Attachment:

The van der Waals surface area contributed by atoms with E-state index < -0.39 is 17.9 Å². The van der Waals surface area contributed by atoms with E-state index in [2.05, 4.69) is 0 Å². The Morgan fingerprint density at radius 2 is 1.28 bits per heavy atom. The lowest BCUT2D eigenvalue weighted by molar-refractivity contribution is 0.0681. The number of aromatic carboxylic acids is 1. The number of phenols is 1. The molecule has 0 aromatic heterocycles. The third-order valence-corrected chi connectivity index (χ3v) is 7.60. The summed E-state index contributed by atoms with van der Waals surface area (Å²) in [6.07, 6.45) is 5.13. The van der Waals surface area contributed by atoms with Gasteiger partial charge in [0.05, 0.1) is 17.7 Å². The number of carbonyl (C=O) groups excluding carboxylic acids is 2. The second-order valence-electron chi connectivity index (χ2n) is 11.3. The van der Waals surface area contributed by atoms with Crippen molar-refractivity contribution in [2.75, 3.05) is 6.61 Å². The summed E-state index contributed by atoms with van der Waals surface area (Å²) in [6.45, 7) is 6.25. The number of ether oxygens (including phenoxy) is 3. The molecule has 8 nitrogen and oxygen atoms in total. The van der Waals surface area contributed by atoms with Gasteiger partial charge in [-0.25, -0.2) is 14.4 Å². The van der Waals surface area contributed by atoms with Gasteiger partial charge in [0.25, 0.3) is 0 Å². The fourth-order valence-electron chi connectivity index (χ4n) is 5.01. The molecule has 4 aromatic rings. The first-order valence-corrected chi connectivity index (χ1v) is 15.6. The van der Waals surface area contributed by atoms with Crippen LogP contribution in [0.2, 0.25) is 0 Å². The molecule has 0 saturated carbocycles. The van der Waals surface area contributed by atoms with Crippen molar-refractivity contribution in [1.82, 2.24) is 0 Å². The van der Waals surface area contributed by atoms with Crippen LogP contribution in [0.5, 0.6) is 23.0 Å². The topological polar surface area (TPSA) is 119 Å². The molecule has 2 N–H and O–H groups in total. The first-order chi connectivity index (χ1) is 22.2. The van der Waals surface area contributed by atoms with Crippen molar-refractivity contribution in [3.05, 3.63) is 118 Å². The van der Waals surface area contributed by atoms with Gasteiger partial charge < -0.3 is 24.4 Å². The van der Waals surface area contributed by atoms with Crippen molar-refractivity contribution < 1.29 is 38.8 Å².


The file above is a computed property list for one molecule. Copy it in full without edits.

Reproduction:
The van der Waals surface area contributed by atoms with E-state index < -0.39 is 17.9 Å². The van der Waals surface area contributed by atoms with E-state index in [2.05, 4.69) is 0 Å². The Morgan fingerprint density at radius 2 is 1.28 bits per heavy atom. The lowest BCUT2D eigenvalue weighted by molar-refractivity contribution is 0.0681. The number of aromatic carboxylic acids is 1. The number of phenols is 1. The molecule has 0 aromatic heterocycles. The third-order valence-corrected chi connectivity index (χ3v) is 7.60. The summed E-state index contributed by atoms with van der Waals surface area (Å²) in [6.07, 6.45) is 5.13. The van der Waals surface area contributed by atoms with Gasteiger partial charge in [0.05, 0.1) is 17.7 Å². The number of carbonyl (C=O) groups excluding carboxylic acids is 2. The second-order valence-electron chi connectivity index (χ2n) is 11.3. The van der Waals surface area contributed by atoms with Crippen molar-refractivity contribution in [2.75, 3.05) is 6.61 Å². The summed E-state index contributed by atoms with van der Waals surface area (Å²) in [6.45, 7) is 6.25. The number of ether oxygens (including phenoxy) is 3. The molecule has 8 nitrogen and oxygen atoms in total. The van der Waals surface area contributed by atoms with Gasteiger partial charge in [-0.25, -0.2) is 14.4 Å². The van der Waals surface area contributed by atoms with Gasteiger partial charge in [0.25, 0.3) is 0 Å². The fourth-order valence-electron chi connectivity index (χ4n) is 5.01. The molecule has 4 aromatic rings. The first-order valence-corrected chi connectivity index (χ1v) is 15.6. The van der Waals surface area contributed by atoms with Crippen LogP contribution in [0.2, 0.25) is 0 Å². The molecule has 0 saturated carbocycles. The van der Waals surface area contributed by atoms with Crippen molar-refractivity contribution in [1.82, 2.24) is 0 Å². The van der Waals surface area contributed by atoms with Crippen LogP contribution in [0.5, 0.6) is 23.0 Å². The topological polar surface area (TPSA) is 119 Å². The molecule has 2 N–H and O–H groups in total. The first-order chi connectivity index (χ1) is 22.2. The van der Waals surface area contributed by atoms with Crippen molar-refractivity contribution in [3.05, 3.63) is 118 Å². The van der Waals surface area contributed by atoms with Gasteiger partial charge < -0.3 is 24.4 Å². The van der Waals surface area contributed by atoms with Crippen molar-refractivity contribution < 1.29 is 38.8 Å².